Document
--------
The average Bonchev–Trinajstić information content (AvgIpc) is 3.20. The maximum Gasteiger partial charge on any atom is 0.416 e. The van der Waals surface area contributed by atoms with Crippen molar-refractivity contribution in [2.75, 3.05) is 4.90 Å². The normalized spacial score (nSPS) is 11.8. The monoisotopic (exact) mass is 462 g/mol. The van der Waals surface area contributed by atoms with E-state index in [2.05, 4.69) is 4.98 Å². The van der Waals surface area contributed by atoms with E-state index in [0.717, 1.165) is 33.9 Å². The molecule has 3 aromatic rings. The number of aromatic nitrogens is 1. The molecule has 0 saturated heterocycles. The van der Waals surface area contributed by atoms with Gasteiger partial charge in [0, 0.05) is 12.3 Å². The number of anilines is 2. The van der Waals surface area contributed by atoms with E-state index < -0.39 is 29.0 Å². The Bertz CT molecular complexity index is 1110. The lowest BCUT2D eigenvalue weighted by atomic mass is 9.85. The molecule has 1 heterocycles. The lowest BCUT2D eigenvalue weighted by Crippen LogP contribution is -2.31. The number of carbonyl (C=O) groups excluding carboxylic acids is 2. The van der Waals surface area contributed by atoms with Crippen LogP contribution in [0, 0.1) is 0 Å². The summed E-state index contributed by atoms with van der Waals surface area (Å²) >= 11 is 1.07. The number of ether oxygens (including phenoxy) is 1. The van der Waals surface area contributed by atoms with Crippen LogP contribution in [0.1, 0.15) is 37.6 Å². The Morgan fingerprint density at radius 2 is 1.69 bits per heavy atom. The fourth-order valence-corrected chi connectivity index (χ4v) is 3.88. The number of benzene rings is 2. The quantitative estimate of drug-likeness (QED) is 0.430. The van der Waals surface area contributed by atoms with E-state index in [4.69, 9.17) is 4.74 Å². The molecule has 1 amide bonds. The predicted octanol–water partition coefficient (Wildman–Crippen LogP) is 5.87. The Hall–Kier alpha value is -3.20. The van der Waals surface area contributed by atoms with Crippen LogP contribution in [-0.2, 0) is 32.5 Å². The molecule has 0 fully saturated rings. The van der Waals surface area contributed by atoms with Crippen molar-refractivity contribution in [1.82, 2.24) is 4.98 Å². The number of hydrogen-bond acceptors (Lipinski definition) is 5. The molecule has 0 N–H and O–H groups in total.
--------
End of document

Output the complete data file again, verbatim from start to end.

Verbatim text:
The average Bonchev–Trinajstić information content (AvgIpc) is 3.20. The maximum Gasteiger partial charge on any atom is 0.416 e. The van der Waals surface area contributed by atoms with Crippen molar-refractivity contribution in [2.75, 3.05) is 4.90 Å². The normalized spacial score (nSPS) is 11.8. The monoisotopic (exact) mass is 462 g/mol. The van der Waals surface area contributed by atoms with E-state index in [2.05, 4.69) is 4.98 Å². The van der Waals surface area contributed by atoms with E-state index in [0.717, 1.165) is 33.9 Å². The molecule has 3 aromatic rings. The number of aromatic nitrogens is 1. The molecule has 0 saturated heterocycles. The van der Waals surface area contributed by atoms with Gasteiger partial charge in [0, 0.05) is 12.3 Å². The number of anilines is 2. The van der Waals surface area contributed by atoms with E-state index < -0.39 is 29.0 Å². The Bertz CT molecular complexity index is 1110. The lowest BCUT2D eigenvalue weighted by atomic mass is 9.85. The molecule has 1 heterocycles. The lowest BCUT2D eigenvalue weighted by Crippen LogP contribution is -2.31. The number of carbonyl (C=O) groups excluding carboxylic acids is 2. The van der Waals surface area contributed by atoms with Crippen LogP contribution in [0, 0.1) is 0 Å². The summed E-state index contributed by atoms with van der Waals surface area (Å²) >= 11 is 1.07. The number of ether oxygens (including phenoxy) is 1. The van der Waals surface area contributed by atoms with Crippen LogP contribution in [0.1, 0.15) is 37.6 Å². The Morgan fingerprint density at radius 2 is 1.69 bits per heavy atom. The fourth-order valence-corrected chi connectivity index (χ4v) is 3.88. The number of benzene rings is 2. The quantitative estimate of drug-likeness (QED) is 0.430. The van der Waals surface area contributed by atoms with E-state index in [4.69, 9.17) is 4.74 Å². The molecule has 1 amide bonds. The predicted octanol–water partition coefficient (Wildman–Crippen LogP) is 5.87. The Hall–Kier alpha value is -3.20. The van der Waals surface area contributed by atoms with Crippen LogP contribution in [-0.2, 0) is 32.5 Å². The molecule has 0 fully saturated rings. The van der Waals surface area contributed by atoms with Crippen molar-refractivity contribution in [1.82, 2.24) is 4.98 Å². The number of hydrogen-bond acceptors (Lipinski definition) is 5. The molecule has 0 N–H and O–H groups in total.